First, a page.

I carried my son inside me for 9 months, I carried him in my arms when he was a baby and all through his life, I carried him upstairs every night to bed and on this very day four years ago, I carried my own son to his funeral and to his grave.
Although I knew that a woman carrying a coffin isn’t the “done thing”, I had carried my son his entire life and there was no way that was going to change at his funeral. Along with his dad, his grandads and uncle, I made the decision to carry Jacks coffin with them in the church and at the graveside. I was understandably advised by several people not to carry Jacks coffin but I wanted Jack to know that he was ok and that his mummy was at his shoulder right till the very last minute, there was no way that I was going to leave him on his last hours on this earth. Again, it’s not always the "done thing" but I decided to talk about Jack at his funeral because there was no way that I could sit and listen to someone else talk about my son. Nobody knew Jack as well as I did and I felt that was the very last thing that I could ever do for him.
There are so many traditions, rituals and "done things" for funerals but a child’s funeral is something that should never happen so who says that we have to abide by these "done things". My advice to any bereaved parent would be to have your child’s funeral the way that you want it to be, not the way people say or think it should be. Our priest was amazing and supported everything that we asked for and I will be forever thankful for service that he gave our beautiful boy.
My advice to family and friends would be to let the parents have the funeral the way they see fit. If they want a burial or cremation, religious or not, that is their own choice. If the child is at home the morning/night before the funeral or at a funeral parlour, give the parents time with their child. As harsh at it sounds, that is the parents last hours their child so their time together is what’s most important, not yours. As a parent, that is time you never ever get back. From my own experience and from talking to so many bereaved families over the years I have learnt that after the funeral is the time when the reality of the death of their child death really hits. Before the funeral, the door and phone never stop, the house is full, the funeral is full but where do all these people go after the funeral? Sadly, that is also the time that most people go back to their own normal life and for many parents, that’s the time they need you most.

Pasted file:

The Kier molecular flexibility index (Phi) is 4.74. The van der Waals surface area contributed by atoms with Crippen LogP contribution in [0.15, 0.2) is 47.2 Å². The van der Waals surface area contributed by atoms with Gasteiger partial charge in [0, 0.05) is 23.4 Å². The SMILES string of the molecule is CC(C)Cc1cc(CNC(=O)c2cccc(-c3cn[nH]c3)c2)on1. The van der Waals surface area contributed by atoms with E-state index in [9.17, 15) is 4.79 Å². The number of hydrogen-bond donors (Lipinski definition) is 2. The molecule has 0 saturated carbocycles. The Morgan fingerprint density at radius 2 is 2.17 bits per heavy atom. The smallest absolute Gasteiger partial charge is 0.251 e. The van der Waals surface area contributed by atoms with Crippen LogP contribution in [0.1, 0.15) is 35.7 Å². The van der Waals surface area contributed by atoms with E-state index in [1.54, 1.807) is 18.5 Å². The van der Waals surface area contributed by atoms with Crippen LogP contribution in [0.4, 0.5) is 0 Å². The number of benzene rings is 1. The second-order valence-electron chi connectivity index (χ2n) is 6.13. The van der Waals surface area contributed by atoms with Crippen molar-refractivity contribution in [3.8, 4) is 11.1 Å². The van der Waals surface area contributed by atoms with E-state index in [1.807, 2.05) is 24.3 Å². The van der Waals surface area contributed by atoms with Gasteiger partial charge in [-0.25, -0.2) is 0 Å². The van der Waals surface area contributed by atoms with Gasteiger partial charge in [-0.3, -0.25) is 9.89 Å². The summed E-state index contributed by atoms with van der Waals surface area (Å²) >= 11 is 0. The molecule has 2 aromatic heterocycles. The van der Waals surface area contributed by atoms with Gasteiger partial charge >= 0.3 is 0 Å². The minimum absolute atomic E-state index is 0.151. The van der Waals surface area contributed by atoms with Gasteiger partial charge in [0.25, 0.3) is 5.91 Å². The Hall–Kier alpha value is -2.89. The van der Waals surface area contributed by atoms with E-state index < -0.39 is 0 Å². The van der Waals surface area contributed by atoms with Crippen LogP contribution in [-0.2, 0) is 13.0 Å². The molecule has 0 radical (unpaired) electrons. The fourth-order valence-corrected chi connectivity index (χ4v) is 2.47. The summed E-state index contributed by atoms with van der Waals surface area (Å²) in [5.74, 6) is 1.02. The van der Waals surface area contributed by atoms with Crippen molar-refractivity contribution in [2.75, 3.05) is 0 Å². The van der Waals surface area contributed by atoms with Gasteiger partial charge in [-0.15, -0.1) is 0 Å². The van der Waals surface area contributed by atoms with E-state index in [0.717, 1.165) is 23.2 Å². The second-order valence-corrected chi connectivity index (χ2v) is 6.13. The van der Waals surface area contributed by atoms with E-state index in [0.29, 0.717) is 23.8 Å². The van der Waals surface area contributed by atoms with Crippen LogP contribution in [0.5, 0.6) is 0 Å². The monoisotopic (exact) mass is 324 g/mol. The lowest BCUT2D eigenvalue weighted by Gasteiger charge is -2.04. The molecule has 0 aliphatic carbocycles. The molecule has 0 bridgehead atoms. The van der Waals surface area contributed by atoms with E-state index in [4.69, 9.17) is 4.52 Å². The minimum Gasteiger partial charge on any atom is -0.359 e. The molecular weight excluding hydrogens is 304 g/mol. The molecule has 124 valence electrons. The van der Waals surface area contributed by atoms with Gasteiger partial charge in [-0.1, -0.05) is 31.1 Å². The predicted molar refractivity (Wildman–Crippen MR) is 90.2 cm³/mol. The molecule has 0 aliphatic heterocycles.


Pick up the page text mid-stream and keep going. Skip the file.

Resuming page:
If you have made it to here, I know many of you will have been reading this and thinking “I can’t read anymore”, “this makes me too upset” “this make me uncomfortable” “this is morbid” but I am talking about it for that very reason. Children dying, children's funerals and the grief their parent suffer is such a taboo subject but sadly mums and dads like me go through this tragedy every day. If you know someone who has lost a child, reach out to them. Help Brightest Star to stop these taboo subjects.
Never did I imagine that I would see the day that I buried my own son, now know there is no greater saying than “a parent should never live to see the day that they have to bury their child”
Sending love and thoughts to every family that has had to go through this heartache.
Arlene, Jack’s Mummy x